It seems to me that a genuine hunt for whatever contributes to autism could do worse than sneaking a peak at artificial methionine.*
Methionine is one of the amino acids, a building block of tissue. Ever since the 1940s, it's been synthesised from such ingredients as propane to make a cheap supplement. However it wasn't in wide supply until the 1970s, when it suddenly became an increasingly widespread (and today practically ubiquitous) element of poultry feed. Notably, the use of chicken meat as a protein source has skyrocketed since the 1970s, as has autism.
Unfortunately artificial methionine is subtly different from the type naturally used for animal tissue -- that is, the artificial substance occurs in a mirror image of left and right handed molecules (or 'racemes'). The only form of methionine that can be used to make animal tissue is the left handed (or 'L') version. Thus an animal must convert the 50% that is right handed to L-methionine. This conversion is about 90% in chickens and from my reading approximately 30% in humans (that is, leaving a percentage unconverted).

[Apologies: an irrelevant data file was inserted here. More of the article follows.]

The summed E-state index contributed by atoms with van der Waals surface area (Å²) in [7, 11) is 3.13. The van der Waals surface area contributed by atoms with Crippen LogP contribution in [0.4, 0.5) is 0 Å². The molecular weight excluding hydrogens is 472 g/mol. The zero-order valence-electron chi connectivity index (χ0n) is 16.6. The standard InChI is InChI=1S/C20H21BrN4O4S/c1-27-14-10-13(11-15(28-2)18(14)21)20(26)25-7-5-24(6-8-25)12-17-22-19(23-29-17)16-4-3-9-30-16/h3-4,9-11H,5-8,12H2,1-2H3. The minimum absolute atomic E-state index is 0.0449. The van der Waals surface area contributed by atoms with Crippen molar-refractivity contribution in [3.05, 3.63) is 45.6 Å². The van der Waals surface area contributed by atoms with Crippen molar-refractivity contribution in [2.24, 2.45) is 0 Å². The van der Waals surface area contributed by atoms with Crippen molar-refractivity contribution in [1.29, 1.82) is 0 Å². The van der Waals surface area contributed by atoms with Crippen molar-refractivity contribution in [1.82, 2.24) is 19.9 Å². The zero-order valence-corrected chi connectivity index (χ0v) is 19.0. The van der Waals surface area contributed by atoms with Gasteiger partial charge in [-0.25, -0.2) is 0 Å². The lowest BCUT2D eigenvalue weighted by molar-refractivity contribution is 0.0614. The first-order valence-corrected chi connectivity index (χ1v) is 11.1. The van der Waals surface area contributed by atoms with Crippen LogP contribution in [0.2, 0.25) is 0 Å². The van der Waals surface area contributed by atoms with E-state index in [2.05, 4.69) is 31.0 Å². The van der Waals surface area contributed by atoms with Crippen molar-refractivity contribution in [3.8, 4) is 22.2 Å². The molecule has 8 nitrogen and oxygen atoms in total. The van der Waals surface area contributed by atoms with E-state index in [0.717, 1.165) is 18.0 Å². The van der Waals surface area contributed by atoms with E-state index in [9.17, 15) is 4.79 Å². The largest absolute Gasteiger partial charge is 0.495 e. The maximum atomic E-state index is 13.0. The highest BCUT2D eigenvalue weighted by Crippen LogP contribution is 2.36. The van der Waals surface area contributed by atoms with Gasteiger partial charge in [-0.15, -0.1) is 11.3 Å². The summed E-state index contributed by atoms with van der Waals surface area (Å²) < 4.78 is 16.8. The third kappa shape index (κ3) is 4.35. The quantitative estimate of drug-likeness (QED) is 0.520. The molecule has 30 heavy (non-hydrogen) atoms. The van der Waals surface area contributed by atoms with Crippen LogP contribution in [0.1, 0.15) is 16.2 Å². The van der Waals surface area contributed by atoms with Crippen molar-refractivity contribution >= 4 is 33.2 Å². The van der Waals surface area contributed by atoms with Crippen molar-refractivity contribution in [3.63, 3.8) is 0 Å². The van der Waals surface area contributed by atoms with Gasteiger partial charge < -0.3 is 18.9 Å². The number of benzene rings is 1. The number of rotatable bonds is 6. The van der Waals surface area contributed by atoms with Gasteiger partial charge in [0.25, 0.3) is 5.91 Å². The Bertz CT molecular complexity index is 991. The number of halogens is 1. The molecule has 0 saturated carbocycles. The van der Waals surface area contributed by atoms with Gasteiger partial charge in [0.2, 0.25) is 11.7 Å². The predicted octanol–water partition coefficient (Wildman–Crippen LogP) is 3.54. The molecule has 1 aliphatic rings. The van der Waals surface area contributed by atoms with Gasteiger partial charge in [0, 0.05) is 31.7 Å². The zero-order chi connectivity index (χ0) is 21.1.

It's unknown to my research if some of the right handed methionine stays in a chicken carcass and enters the human diet, but reasonable to presume it would. Given the low human conversion rate, this would surely produce elevated blood methionine.
Now here's the alarming part: elevated blood methionine is associated with dementia. The question is whether, by similar processes, it may be related to autism?
Most interestingly, methionine seems to connect (at least to my reading) with every area found to be faulty in autism. Ordinarily, methionine is used to make tissue-building amino acids and also important sulphur compounds (such as those involved in heavy metals detoxing). Methionine requires vitamin B-12 to be converted into other compounds, and an excess of methionine can lead to B-12 shortage. Autistic children appear to have a problem detoxing heavy metals, have a B-12 shortage (or at least, like dementia, can be improved by high B-12 doses), and usually have improper sulphur levels. I haven't read whether autistic children have elevated methionine, but it would be very interesting indeed to find out.
Are these enough reasons to call for an examination of our most popular meat, and the feeding practices that have developed in the quest for cheap food?
Or is commercial science looking after us perfectly well, and it's just our genes that aren't behaving properly?
I know one thing: my genes have been around for thousands of years, while artificial methionine has been around for about as long as autism.
*For this post, all my citations will be on my other blog: see http://naturalchicken.blogspot.com/ and look to the post titled 'artificial methionine: is it safe?', usually sitting among the 'most popular' to the right.